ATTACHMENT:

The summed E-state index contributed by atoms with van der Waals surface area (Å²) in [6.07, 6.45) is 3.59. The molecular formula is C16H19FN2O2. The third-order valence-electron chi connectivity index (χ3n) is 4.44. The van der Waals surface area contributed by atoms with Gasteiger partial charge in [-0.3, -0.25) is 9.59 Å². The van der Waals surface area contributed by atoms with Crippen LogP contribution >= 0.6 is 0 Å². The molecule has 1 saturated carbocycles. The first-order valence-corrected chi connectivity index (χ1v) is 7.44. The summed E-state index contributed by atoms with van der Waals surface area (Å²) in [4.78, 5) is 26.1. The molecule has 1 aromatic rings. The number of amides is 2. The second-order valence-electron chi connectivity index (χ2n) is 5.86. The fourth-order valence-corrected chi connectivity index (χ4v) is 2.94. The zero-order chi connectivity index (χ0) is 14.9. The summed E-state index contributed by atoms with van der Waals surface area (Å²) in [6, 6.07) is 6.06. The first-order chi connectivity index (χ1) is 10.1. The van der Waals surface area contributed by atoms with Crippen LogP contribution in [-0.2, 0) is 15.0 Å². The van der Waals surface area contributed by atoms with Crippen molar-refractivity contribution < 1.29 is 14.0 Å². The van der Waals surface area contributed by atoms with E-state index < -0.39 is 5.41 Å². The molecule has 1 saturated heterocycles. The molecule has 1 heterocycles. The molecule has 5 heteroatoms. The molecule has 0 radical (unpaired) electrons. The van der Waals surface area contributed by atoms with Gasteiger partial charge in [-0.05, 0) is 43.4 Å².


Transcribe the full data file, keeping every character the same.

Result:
The summed E-state index contributed by atoms with van der Waals surface area (Å²) in [6.07, 6.45) is 3.59. The molecular formula is C16H19FN2O2. The third-order valence-electron chi connectivity index (χ3n) is 4.44. The van der Waals surface area contributed by atoms with Gasteiger partial charge in [-0.3, -0.25) is 9.59 Å². The van der Waals surface area contributed by atoms with Crippen LogP contribution >= 0.6 is 0 Å². The molecule has 1 saturated carbocycles. The first-order valence-corrected chi connectivity index (χ1v) is 7.44. The summed E-state index contributed by atoms with van der Waals surface area (Å²) in [4.78, 5) is 26.1. The molecule has 1 aromatic rings. The number of amides is 2. The second-order valence-electron chi connectivity index (χ2n) is 5.86. The fourth-order valence-corrected chi connectivity index (χ4v) is 2.94. The zero-order chi connectivity index (χ0) is 14.9. The summed E-state index contributed by atoms with van der Waals surface area (Å²) in [6, 6.07) is 6.06. The first-order chi connectivity index (χ1) is 10.1. The van der Waals surface area contributed by atoms with Crippen LogP contribution in [-0.2, 0) is 15.0 Å². The van der Waals surface area contributed by atoms with Crippen molar-refractivity contribution < 1.29 is 14.0 Å². The van der Waals surface area contributed by atoms with E-state index < -0.39 is 5.41 Å². The molecule has 1 saturated heterocycles. The molecule has 1 heterocycles. The molecule has 5 heteroatoms. The molecule has 0 radical (unpaired) electrons. The van der Waals surface area contributed by atoms with Gasteiger partial charge in [-0.05, 0) is 43.4 Å².